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Serial Killer Myths

Fact from Fiction

What is the truth about serial killers? Most of what we think we know is false. Hollywood has infiltrated our thinking on this subject, placing  several myths in our minds as "knowledge." 
  • Serial killers are detached loners. Many have in truth, been family men or women with successful jobs. They blend into your neighborhood. They are masters at mixing with their peer groups. Herb Baumeister is a perfect example. He fooled everyone, right up until one of his kids came out of the woods with a skull.
  • All serial killers are Caucasian. The reason this comes up so often in movies and TV is that most people in this country are white, so most serial killers are as well. They reflect the racial makeup. Wayne Williams, the Atlanta Child Killer, is African American, the second largest racial group in the annals of serial killers. Charles Ng was Chinese, Rory Conde was Colombian-American. Serial killers do tend to stick to their own race when selecting victims,  but this is far from carved in stone.
  • Serial killers are sexually motivated. This was, at one time, something that even appeared in textbooks on crime. It is no longer part of the equation. The motives in serial killings are numerous and complex, and so murky that investigations have been hampered by concentrating on motive rather than the offender. Son of Sam, David Berkowitz, had no sexual contact with his victims.

A Statement by Sir Arthur Conan Doyle, 1888

  • Serial killers travel long distances to commit their crimes. Most serial offenders operate in comfort zones. Places where they live, work or vacation. While there have been long distance truckers and offenders who travel for work, they will still kill where they have knowledge of the area.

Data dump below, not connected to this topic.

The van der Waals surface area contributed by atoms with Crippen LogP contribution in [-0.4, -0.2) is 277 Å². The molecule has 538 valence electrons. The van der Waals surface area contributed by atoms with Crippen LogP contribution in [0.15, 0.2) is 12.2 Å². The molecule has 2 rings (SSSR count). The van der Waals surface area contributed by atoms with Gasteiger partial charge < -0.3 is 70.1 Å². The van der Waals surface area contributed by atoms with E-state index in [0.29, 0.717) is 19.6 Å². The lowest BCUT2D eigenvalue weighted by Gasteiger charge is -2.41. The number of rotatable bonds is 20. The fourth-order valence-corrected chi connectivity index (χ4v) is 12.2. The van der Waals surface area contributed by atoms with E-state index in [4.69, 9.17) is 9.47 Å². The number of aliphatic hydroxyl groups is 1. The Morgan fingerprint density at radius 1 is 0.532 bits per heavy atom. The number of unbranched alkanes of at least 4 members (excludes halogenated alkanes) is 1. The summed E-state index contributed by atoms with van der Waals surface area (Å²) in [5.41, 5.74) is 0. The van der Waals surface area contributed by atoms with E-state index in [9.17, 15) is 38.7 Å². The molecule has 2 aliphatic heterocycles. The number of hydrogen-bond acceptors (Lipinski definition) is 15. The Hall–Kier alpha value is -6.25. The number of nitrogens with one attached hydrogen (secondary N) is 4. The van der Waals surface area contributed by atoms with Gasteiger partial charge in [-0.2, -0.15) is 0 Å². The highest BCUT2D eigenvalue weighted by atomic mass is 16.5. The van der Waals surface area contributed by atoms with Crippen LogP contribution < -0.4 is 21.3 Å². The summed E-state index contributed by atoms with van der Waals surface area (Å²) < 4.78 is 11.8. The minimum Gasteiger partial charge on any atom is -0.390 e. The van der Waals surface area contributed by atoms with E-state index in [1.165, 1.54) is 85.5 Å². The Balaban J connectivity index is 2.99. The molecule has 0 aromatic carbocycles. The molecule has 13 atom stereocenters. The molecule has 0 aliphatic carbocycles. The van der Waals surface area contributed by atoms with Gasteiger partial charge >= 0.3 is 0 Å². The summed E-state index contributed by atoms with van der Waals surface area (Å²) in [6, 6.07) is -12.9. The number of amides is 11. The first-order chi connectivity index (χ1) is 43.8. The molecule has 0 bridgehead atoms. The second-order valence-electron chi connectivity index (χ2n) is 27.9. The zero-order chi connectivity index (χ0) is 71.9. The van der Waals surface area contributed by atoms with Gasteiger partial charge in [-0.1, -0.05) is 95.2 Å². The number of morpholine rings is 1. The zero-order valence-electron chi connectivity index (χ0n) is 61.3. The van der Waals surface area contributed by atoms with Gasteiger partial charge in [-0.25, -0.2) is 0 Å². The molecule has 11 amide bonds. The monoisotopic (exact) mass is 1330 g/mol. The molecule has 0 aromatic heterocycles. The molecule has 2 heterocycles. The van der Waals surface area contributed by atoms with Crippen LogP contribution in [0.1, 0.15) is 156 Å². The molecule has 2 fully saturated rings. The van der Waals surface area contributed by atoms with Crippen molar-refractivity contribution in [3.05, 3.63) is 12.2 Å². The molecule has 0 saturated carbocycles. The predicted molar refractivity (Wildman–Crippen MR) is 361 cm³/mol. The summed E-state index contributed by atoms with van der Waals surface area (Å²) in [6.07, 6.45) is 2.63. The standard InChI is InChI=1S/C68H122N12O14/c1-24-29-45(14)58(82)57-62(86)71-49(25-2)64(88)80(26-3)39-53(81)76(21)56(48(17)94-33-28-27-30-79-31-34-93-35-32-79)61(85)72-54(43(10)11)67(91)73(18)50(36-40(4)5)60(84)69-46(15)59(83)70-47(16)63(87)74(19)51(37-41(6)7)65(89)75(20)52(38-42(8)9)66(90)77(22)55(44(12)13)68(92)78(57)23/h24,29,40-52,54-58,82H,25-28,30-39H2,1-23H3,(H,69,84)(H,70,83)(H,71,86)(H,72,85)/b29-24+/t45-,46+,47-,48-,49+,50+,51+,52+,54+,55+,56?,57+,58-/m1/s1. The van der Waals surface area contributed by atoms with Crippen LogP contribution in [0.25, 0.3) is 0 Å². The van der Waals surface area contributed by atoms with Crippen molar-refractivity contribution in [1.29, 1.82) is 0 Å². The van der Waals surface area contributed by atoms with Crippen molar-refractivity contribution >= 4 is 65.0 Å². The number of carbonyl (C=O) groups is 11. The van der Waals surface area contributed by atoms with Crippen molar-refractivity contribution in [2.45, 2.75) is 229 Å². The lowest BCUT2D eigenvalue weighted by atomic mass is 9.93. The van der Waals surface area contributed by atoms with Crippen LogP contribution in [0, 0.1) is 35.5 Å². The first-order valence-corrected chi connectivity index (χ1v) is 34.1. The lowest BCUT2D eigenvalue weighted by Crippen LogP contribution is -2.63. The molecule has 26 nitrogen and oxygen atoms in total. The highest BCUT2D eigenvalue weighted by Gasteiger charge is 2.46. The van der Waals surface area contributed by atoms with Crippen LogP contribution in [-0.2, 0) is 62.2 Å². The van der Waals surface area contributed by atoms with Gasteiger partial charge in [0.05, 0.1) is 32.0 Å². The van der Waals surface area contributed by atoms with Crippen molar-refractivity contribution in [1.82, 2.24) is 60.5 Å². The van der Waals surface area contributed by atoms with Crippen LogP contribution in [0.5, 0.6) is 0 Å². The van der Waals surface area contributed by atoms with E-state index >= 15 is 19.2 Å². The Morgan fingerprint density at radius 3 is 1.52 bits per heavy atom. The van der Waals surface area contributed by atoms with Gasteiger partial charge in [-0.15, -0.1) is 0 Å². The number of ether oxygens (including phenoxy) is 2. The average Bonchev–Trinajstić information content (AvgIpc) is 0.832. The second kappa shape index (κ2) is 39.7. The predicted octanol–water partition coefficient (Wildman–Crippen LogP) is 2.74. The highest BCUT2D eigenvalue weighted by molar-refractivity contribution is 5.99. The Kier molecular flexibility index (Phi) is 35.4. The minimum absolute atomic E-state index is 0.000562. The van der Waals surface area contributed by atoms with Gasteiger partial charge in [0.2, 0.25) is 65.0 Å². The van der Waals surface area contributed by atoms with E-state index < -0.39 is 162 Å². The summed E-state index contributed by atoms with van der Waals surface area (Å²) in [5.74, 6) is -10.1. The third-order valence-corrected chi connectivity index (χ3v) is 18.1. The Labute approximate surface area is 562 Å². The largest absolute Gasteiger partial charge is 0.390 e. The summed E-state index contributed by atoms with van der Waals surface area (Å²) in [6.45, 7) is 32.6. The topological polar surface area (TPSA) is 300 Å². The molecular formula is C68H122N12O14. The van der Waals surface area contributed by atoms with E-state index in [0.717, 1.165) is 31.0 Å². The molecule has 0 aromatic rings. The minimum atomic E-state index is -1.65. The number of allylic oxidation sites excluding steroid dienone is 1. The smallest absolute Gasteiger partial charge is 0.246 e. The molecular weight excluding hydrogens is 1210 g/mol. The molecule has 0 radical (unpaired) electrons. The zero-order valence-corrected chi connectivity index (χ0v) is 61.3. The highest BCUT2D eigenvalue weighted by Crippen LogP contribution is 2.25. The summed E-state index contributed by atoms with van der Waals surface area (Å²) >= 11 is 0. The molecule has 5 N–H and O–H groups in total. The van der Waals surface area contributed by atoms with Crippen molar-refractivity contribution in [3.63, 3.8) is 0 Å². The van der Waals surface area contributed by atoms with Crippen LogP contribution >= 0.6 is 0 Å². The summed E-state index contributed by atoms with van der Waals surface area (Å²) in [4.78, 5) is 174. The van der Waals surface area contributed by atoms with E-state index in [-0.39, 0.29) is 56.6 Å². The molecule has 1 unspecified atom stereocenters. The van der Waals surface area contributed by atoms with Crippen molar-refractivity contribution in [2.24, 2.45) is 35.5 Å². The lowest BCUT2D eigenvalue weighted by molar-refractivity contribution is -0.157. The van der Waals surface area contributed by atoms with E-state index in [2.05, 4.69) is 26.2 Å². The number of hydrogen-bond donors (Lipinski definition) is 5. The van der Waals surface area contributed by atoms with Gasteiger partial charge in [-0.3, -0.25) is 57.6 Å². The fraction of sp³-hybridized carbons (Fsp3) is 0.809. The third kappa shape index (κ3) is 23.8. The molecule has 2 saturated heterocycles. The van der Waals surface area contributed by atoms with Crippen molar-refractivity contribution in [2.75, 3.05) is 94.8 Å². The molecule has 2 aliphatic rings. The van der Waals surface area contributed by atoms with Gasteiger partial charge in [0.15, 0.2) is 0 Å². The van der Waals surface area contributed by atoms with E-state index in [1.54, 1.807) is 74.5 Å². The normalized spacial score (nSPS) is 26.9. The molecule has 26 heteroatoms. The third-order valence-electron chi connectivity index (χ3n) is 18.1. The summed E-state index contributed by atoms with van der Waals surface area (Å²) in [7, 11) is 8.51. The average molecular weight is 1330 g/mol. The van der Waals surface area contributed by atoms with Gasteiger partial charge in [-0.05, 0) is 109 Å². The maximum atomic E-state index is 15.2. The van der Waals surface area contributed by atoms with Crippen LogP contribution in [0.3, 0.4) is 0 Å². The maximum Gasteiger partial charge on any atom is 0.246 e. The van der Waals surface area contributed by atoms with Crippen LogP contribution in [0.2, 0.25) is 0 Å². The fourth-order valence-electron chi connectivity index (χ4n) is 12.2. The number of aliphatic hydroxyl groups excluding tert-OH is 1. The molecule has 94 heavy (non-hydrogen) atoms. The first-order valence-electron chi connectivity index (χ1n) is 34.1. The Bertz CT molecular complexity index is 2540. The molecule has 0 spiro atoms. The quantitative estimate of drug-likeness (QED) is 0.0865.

• Serial killers do not stop killing. This is quite a fallacy. Some have been distracted from murder by family issues. Some find a substitute that keeps their urges at bay. Dennis Rader, the BTK killer, is an example. He killed from 1974 until 1991 and used auto-erotic activities to stifle his need to kill.
  • Hannibal Lector's IQ is not applicable to serial offenders. Most of them had trouble getting through high school. There are a few exceptions like Ted Bundy, but for the most part, they are very average.
  • They want to get caught. Nothing could be further from the truth. Serial killing takes practice and follows a learning curve. It's tricky when you start, so planning has to be perfect. As a killer progresses, he improves. Then he gets full of himself and thinks he can't be caught. This is when mistakes are made.
  • All serial offenders are psychopaths. While they do show traits of psychopathy, many are not full out. However, several traits some have in common are sensation-seeking, a lack of remorse, impulsivity, the need for control, and predatory behavior.

A Comparison of Brains

Violent serial offenders also can be manipulative, narcissistic, and self-serving, but all serial offenders are not psychopaths and all psychopaths are certainly not serial killers. When interviewing those who are psychopathic, interrogators appeal to their egos, praising them for their cleverness and ability to escape capture.

  • All violent offenders use "overkill" in enacting their crimes. Many victims are killed by gunshot, a single stab wound, poison and numerous other ways that are not examples of overkill
  • Serial killers are "driven" to kill. A serial killer decides to offend by killing. For most, there is not a compulsion that sweeps over them and forces them to kill right then and there. They decide, they plan, and they execute.
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